Paper No. 169-6
Presentation Time: 9:00 AM-1:00 PM
THE ROLE OF CLIMATE AND PALEOCEANOGRAPHY IN DEAD ZONE DEVELOPMENT OF THE JURASSIC SUNDANCE SEA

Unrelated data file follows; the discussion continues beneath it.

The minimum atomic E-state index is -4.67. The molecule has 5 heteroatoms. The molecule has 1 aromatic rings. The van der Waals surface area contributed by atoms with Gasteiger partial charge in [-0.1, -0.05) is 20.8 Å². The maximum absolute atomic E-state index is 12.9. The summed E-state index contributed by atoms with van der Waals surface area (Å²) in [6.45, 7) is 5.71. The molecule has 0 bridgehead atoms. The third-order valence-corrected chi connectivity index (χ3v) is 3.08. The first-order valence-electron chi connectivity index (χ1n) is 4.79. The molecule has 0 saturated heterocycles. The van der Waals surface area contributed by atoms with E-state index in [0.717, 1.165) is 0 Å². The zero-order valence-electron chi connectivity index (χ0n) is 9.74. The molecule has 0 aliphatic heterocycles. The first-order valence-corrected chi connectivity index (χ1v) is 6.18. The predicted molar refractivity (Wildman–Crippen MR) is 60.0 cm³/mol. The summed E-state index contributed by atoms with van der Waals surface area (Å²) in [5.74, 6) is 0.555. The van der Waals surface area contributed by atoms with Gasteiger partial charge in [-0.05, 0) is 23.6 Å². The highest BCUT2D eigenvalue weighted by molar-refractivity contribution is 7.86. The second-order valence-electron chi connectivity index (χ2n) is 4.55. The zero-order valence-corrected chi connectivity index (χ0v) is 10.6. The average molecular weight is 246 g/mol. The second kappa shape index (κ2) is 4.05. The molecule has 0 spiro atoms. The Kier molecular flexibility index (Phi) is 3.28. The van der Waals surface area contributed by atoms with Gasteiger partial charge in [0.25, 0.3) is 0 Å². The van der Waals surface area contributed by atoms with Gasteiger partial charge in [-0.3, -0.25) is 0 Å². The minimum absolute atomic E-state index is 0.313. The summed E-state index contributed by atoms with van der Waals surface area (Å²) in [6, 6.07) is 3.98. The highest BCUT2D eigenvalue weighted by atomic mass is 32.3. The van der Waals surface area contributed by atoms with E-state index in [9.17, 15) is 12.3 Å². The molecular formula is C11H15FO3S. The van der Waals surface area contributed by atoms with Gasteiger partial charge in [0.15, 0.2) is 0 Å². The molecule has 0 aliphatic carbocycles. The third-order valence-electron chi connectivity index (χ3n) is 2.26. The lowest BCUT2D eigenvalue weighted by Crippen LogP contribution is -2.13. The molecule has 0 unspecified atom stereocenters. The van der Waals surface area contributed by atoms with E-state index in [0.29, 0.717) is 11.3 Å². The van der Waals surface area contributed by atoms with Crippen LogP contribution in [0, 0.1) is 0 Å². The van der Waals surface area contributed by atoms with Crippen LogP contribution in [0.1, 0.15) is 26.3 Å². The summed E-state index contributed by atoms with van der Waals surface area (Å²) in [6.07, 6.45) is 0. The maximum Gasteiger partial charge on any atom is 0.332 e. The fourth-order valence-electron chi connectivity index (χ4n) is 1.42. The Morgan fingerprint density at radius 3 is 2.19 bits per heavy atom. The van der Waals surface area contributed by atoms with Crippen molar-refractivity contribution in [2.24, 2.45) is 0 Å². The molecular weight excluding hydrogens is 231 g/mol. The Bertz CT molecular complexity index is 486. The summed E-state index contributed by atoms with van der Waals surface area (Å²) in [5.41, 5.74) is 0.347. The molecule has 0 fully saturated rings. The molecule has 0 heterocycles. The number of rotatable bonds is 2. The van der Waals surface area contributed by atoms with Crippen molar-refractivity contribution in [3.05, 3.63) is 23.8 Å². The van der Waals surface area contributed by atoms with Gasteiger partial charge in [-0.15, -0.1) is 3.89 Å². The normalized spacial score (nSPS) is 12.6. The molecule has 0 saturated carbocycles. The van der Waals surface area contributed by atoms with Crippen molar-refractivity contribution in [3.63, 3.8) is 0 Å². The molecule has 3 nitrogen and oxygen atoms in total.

The Middle to Late Jurassic (168 to 160 Ma) Stockade Beaver (SB) and Redwater Shales (RS) of the Sundance Formation of the western United States record transgressive incursions of an epiric seaway on the North American craton. Both units consist of claystone and siltstone deposited in a shallow, disoxic marine environment. A combined sedimentological, ichnological, stratigraphic, and geochemical analysis of RS and SB sections shows how oxygen content in the Sundance Sea was constrained by changes in paleoceanography and paleoclimate. The SB was deposited in a very shallow marine sea, as evidenced by its relatively thin sections (generally < 10 m) and robust Cruziana Ichnofacies. Shallower siltstones of the SB contain abundant Rhizocorallium and fossils which indicate well oxygenated environments. We conclude that the deeper marine facies of the SB correspond to deep shelf disoxia located in restricted subbasins within the Sundance Sea. In contrast, the RS units are much thicker and generally contain less silt and bioturbation than the SB, implying deposition in a deeper neritic setting. Faunal abundance and bioturbation decrease in more proximal settings in the RS indicative of more anoxic environments in shallower waters, a conclusion confirmed with geochemical analyses. This suggests that, unlike the SB, the RS was characterized by shallow marine anoxia and became more oxygenated in deeper offshore settings. The RS therefore represents a shallow marine dead zone setting. We hypothesize that a change from an arid to a more wet, temperate climate in RS time fostered higher rates of continental weathering and an influx of nutrients into the Sundance Sea. Higher nutrients led to high rates of paleoproductivity and development of shallow marine anoxia much in the same way as modern dead zones. In the upper sections of the RS, the seaway rapidly oxygenated. Eolianites in the overlying Morisson Formation show a shift back to drier conditions by the end of the RS, possibly explaining the rapid oxygenation of the seaway. The rapid shift to oxygenated waters within the RS may indicate recent shelf anoxia could be ameliorated by a similar reduction in nutrients, providing possible mitigation strategies for modern dead zones.